Further information on physical load

What is physical load?

Musculoskeletal complaints are responsible for one-third of the reported cases of absenteeism and disability. Physical load forms the core of the problem, and is one of the main factors hindering sustained healthy, productive work. The costs for industry and government are high. It is manifestly important, therefore, to gain a clear insight into the factors leading to (undue) physical load and the possible risks associated with it. Physical load may be caused by heavy or repetitive work in the building trade or industry, or static loads on people who spend many hours each day behind a computer or whose work involves prolonged unfavourable working postures. Activities involving substantial physical load include lifting and carrying, pushing and pulling, hand and arm tasks, work associated with unfavourable working postures and working with vibratory tools.

The risk of musculoskeletal complaints (complaints of muscles, tendons and/or joints) is slight as long as the physical load is not too high or too low. Physical overloading is caused for example by lifting or pushing heavy objects, daily use of vibratory tools or prolonged work while bending over. Physical underloading (lack of exercise) is caused for example by prolonged sedentary work without periodic breaks for movement. Both the degree of the physical load and its duration are important in determining the associated risks. Knowledge of the risks involved in a particular type of work provides a basis for the formulation and implementation of preventive measures.

But how do you as the person within your organization responsible for Health & Safety know what risks are associated with a particular task?

Physical load self assessment tools

TNO (the Dutch organization for Applied Scientific Research) has been working together with the Dutch Ministry of Social Affairs and Employment for a number of years to develop a set of tools that can be used by those responsible for Health & Safety in a given organization for independent assessment of various types of load. These tools are easy and quick to use without specific previous knowledge or training. The Social Affairs and Employment Inspectorate also makes use of these tools as a basis for its enforcement policy, in order to avoid discrepancies between your own assessment and that of the Inspectorate.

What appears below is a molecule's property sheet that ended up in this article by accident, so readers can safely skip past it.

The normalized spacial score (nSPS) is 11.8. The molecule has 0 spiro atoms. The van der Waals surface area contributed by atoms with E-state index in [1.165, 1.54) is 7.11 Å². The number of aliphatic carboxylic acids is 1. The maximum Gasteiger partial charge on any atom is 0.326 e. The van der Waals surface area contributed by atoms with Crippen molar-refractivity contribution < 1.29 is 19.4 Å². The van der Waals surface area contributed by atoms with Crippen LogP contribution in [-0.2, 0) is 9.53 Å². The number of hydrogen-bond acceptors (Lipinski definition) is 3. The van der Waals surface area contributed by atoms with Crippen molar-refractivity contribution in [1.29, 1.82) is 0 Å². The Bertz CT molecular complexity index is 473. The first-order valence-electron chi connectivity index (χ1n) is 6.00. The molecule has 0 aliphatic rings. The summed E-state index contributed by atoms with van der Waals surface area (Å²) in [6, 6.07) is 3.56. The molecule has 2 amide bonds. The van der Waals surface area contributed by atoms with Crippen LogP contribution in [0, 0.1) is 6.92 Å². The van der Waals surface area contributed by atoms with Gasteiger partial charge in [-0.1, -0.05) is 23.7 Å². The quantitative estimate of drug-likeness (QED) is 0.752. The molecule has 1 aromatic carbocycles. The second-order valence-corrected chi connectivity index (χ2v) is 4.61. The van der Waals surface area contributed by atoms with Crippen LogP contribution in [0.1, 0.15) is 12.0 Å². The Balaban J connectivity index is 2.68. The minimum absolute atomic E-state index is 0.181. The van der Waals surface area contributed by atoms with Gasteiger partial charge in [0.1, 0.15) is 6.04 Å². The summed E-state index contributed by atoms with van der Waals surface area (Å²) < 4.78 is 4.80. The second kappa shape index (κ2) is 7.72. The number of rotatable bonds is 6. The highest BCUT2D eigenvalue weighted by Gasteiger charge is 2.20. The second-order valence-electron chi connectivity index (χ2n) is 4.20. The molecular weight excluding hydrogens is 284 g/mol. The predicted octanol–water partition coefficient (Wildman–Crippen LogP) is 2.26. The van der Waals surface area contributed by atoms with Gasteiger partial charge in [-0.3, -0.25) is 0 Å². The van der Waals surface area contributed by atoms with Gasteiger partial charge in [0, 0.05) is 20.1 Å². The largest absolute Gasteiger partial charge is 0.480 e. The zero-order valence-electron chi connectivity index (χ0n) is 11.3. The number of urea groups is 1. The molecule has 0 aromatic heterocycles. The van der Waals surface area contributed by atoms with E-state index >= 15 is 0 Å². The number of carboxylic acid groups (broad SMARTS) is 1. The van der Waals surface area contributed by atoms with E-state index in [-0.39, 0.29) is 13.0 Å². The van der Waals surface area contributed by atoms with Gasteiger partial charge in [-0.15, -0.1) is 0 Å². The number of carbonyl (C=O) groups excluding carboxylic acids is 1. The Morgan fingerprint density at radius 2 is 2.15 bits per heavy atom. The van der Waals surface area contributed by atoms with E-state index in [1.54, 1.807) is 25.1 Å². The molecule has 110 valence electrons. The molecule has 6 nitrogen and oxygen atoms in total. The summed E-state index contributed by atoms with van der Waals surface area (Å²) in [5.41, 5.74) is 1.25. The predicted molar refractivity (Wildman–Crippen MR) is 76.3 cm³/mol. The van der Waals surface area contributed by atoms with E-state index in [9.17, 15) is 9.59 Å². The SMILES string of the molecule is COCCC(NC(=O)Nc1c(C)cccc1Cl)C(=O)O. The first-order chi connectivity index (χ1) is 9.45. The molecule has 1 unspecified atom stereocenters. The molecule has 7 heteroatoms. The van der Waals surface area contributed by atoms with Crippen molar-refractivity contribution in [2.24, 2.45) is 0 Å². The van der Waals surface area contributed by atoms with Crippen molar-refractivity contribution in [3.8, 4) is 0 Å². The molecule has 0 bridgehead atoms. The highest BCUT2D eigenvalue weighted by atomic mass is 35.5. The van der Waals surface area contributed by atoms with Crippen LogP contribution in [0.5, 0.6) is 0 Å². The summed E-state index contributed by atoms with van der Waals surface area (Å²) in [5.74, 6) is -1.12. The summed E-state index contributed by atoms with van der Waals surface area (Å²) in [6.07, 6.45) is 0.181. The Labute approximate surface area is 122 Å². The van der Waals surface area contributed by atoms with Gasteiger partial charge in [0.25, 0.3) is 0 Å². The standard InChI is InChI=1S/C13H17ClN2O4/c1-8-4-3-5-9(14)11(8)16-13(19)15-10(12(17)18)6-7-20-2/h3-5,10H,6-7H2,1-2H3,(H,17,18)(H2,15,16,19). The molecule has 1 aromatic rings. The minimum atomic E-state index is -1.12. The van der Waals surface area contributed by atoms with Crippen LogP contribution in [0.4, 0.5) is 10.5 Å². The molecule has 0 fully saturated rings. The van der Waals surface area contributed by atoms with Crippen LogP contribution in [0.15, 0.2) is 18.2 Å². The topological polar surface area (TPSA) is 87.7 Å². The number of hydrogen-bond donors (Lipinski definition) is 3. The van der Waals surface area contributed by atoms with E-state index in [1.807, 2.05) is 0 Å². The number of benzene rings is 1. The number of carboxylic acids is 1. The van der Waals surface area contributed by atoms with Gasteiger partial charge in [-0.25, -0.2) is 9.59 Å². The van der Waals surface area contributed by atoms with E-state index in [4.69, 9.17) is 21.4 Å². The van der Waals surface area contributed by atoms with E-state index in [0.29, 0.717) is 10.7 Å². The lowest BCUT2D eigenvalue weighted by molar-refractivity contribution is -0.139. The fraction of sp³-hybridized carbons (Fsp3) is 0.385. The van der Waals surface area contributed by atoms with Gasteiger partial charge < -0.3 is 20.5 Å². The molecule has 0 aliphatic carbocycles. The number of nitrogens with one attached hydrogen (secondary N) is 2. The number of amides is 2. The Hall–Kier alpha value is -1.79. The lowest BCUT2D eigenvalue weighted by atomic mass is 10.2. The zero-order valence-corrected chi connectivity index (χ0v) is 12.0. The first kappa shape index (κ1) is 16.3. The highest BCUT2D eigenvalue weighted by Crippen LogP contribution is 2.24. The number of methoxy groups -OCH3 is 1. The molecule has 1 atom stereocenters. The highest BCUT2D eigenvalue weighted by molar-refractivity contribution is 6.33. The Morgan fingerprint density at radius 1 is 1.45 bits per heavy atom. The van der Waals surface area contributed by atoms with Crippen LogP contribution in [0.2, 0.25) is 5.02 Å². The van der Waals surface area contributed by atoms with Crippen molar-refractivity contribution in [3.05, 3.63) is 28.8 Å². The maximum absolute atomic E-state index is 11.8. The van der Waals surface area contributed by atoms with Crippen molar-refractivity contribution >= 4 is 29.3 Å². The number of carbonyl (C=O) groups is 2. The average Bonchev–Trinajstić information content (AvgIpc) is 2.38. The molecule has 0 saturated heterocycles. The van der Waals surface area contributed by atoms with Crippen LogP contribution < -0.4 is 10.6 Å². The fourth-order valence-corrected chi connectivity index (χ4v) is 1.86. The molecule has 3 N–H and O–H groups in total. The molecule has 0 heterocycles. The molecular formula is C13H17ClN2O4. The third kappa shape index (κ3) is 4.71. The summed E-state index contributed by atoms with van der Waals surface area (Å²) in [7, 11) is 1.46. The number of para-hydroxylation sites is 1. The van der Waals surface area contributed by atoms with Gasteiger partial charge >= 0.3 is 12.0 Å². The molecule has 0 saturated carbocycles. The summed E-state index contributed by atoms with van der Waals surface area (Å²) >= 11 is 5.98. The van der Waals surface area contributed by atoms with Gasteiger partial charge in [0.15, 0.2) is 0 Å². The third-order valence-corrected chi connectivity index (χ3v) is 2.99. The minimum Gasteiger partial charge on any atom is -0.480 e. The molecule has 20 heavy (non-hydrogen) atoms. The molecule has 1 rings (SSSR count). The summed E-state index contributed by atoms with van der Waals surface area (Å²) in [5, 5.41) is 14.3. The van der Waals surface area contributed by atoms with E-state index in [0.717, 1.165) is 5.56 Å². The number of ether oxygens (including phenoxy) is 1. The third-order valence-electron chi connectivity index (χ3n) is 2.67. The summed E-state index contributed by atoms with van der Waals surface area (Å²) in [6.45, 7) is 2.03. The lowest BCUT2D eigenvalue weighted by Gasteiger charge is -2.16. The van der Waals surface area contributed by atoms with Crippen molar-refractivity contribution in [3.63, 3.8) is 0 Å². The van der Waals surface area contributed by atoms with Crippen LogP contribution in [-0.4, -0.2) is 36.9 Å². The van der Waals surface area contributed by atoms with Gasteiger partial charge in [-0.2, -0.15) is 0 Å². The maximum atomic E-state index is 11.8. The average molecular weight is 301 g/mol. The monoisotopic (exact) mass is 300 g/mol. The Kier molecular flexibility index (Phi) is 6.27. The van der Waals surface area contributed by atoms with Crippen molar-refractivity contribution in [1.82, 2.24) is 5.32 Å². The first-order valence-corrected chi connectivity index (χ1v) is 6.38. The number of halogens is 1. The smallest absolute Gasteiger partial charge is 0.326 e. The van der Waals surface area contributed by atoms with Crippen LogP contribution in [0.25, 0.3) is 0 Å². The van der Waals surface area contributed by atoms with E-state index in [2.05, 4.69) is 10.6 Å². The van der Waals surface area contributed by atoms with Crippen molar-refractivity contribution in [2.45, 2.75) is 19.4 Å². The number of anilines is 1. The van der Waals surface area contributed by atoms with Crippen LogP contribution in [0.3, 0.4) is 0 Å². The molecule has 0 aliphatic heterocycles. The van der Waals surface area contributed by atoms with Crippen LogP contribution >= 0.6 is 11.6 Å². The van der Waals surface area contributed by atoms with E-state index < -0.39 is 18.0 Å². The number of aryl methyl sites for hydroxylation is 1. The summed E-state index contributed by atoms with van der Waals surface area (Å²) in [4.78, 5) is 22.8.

Level I and Level II assessments

The toolkit consists of one level I assessment tool and a number of level II assessment tools. The physical load checklist is a level I tool – that is, a tool that can be used for initial screening for a wide variety of physical loads such as lifting and pushing, but also computer work and work involving different working postures. By answering a series of short questions, you will gain insight into the various forms of physical load in your working environment that might lead to a risk of musculoskeletal complaints, and will be referred to the appropriate level II tool that can be used for a detailed risk assessment. A flow diagram of this procedure is given below.

overview with level I and level II assessments following up the checklist physical load

The level II instruments are follow up instruments. They can be used for detailed investigation if the checklist shows a possible risk in the fields of activity in question. Of course, you can also start your assessment with a level II instrument if indicatory risks are already known. After using a level II instrument you know the underlying risk factors and can start selecting or implementing measures.

Both level I and level II tools can be used without specific previous knowledge or training, and yield a quick assessment. In certain cases where a level II assessment does not provide the necessary clarification, advanced level III assessment is required. Such studies do require specific previous knowledge, and take longer. You will need to call on the services of specialists such as ergonomists or Health & Safety advisors here. TNO can provide support and has experts in this field.

Level II assessments

There are other level II assessment tools that can be used when the checklist has indicated a possible elevated risk. The following hyperlinks will take you straight to the relevant page:

There are no level II assessment tools for energetic overload and underload and the associated health complaints, but the checklist does give brief recommendations in each case.

Physical load and TNO

TNO supports companies, sectoral organizations, intermediaries, national and international authorities in the assessment and optimization of physical load in various work situations through research and consultancy projects. Various subsidies are available for Dutch companies with specific problems in this field or that need to innovate. Small and medium enterprises can also make use of such arrangements when they have research or other questions they wish to submit to TNO.